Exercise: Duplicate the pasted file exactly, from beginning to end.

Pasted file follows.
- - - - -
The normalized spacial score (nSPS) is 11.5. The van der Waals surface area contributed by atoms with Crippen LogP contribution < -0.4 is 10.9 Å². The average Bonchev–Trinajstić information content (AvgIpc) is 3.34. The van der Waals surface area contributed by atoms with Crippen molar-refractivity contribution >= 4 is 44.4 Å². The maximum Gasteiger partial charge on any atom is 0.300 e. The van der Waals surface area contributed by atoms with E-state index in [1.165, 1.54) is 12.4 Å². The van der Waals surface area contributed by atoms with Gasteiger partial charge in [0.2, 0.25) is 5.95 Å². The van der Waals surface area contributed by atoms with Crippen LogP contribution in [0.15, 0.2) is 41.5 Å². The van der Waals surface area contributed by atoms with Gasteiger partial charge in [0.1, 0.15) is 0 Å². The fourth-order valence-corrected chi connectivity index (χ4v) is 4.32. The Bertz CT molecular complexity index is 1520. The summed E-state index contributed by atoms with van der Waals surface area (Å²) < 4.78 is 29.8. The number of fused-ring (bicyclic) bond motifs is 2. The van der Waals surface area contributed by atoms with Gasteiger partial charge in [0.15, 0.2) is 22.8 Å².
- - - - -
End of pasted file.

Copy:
The normalized spacial score (nSPS) is 11.5. The van der Waals surface area contributed by atoms with Crippen LogP contribution < -0.4 is 10.9 Å². The average Bonchev–Trinajstić information content (AvgIpc) is 3.34. The van der Waals surface area contributed by atoms with Crippen molar-refractivity contribution >= 4 is 44.4 Å². The maximum Gasteiger partial charge on any atom is 0.300 e. The van der Waals surface area contributed by atoms with E-state index in [1.165, 1.54) is 12.4 Å². The van der Waals surface area contributed by atoms with Gasteiger partial charge in [0.2, 0.25) is 5.95 Å². The van der Waals surface area contributed by atoms with Crippen LogP contribution in [0.15, 0.2) is 41.5 Å². The van der Waals surface area contributed by atoms with Gasteiger partial charge in [0.1, 0.15) is 0 Å². The fourth-order valence-corrected chi connectivity index (χ4v) is 4.32. The Bertz CT molecular complexity index is 1520. The summed E-state index contributed by atoms with van der Waals surface area (Å²) < 4.78 is 29.8. The number of fused-ring (bicyclic) bond motifs is 2. The van der Waals surface area contributed by atoms with Gasteiger partial charge in [0.15, 0.2) is 22.8 Å².